Are you a Bible moth?

Your word is a lamp for my feet, a light on my path. (Psalm 119:105, NIV)

The glories of the law of God are praised nowhere higher than in Psalm 119, which I have been reading the last couple of days in the morning and evening.

Verse after verse, the psalmist praises the commands, instruction, statutes, and precepts of the LORD. They are a source of hope, a guide to life, and a shield against the many foes and troubles of the psalmist’s life.

What is remarkable to me — as a Christian in the USA in 2014 — is how clear the law is to the psalmist. The psalmist writes of meditating upon the law and pondering God’s precepts, but never puzzling over them. He does not cherish fuzziness. I often feel that our instincts run in the opposite direction. We seem to exalt obscurity when it comes to the law of God and the commands of Christ. We spend great energy looking for ways to stretch meanings or find loop holes. We do not meditate on the law so much as argue with it.

The psalmist does not argue with the law. He argues with God. He calls God to do what God has promised. He asks how God can let so many law-breakers run about with impunity. But all these questions appear to be so pressing precisely because the psalmist glories in the law of the LORD.

I suspect he’d be called a biblicist today. Or perhaps — to bring up an old epithet used against the first Methodists — a Bible moth.

In the preface to his sermons, John Wesley wrote:

To candid, reasonable men, I am not afraid to lay open what have been the inmost thoughts of my heart. I have thought, I am a creature of a day, passing through life as an arrow through the air. I am a spirit come from God and returning to God: Just hovering over the great gulf; till, a few moments hence, I am no more seen; I drop into an unchangeable eternity! I want to know one thing — the way to heaven; how to land on that happy shore. God himself has condescended to teach the way: For this very end he came from heaven. He hath written it down in a book. Give me that book! At any price, give me the book of God!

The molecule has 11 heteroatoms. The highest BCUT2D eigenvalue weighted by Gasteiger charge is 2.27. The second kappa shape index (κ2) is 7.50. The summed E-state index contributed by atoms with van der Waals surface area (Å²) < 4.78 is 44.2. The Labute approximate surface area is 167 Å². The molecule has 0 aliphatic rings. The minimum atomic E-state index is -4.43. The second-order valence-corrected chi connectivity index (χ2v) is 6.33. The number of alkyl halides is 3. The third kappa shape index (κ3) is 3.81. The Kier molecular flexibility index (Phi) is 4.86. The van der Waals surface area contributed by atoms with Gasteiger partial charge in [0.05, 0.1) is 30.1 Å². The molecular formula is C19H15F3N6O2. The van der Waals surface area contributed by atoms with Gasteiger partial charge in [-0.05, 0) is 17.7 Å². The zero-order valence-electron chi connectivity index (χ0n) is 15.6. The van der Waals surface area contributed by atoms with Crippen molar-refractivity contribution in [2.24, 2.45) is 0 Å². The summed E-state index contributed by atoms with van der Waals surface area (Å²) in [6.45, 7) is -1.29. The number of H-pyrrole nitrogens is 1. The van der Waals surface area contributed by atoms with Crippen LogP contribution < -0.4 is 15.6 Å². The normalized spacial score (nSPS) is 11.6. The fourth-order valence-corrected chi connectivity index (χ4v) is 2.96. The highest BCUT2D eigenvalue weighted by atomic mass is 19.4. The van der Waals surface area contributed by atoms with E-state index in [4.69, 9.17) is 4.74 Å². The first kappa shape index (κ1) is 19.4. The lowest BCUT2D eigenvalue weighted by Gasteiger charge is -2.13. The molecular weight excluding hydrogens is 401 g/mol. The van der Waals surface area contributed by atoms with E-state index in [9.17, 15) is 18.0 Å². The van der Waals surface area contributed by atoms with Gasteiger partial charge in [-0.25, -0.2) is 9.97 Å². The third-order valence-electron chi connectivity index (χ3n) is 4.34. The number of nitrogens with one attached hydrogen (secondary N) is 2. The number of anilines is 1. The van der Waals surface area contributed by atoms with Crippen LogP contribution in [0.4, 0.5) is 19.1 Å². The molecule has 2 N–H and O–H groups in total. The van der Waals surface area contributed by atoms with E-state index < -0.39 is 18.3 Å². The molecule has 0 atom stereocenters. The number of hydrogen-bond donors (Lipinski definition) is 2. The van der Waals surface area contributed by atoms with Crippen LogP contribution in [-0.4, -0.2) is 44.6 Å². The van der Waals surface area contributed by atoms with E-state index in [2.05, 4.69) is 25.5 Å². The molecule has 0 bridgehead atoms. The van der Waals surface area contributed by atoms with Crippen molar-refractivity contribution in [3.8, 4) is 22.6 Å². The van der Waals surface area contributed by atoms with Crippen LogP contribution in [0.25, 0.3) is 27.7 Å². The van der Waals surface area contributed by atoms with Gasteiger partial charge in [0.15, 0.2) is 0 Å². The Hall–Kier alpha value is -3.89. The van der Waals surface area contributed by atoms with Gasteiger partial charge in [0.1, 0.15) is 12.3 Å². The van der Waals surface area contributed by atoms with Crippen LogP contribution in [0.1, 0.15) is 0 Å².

His passion to know and do the will of God remind me of the voice of the Psalms.

Would that people heard such passion in my voice and saw it in my life.

Paul on Easter

Some words from Paul on the significance of the resurrection.

Romans 1:1-4

Paul, a servant of Christ Jesus, called to be an apostle and set apart fro the gospel of God — the gospel he promised beforehand through his prophets in the Holy Scriptures regarding his Son, who as to his earthly life was a descendant of David and was appointed the Son of God in power by his resurrection from the dead: Jesus Christ our Lord.

Romans 6:3-5

Or don’t you know that all of us who were baptized into Christ Jesus were baptized into his death? We were therefore buried with him through baptism into death in order that, just as Christ was raised from the dead through the glory of the Father, we too may live a new life. For if we have been united with him in a death like his, we will certainly be united with him in a resurrection like his.

Romans 6:8-10

Now if we died with Christ, we believe that we will also live with him. For we know that since Christ was raised from the dead, he cannot die again; death no longer has mastery over him. The death he died, he died to sin once for all; but the life he lives, he lives to God.

Romans 8:34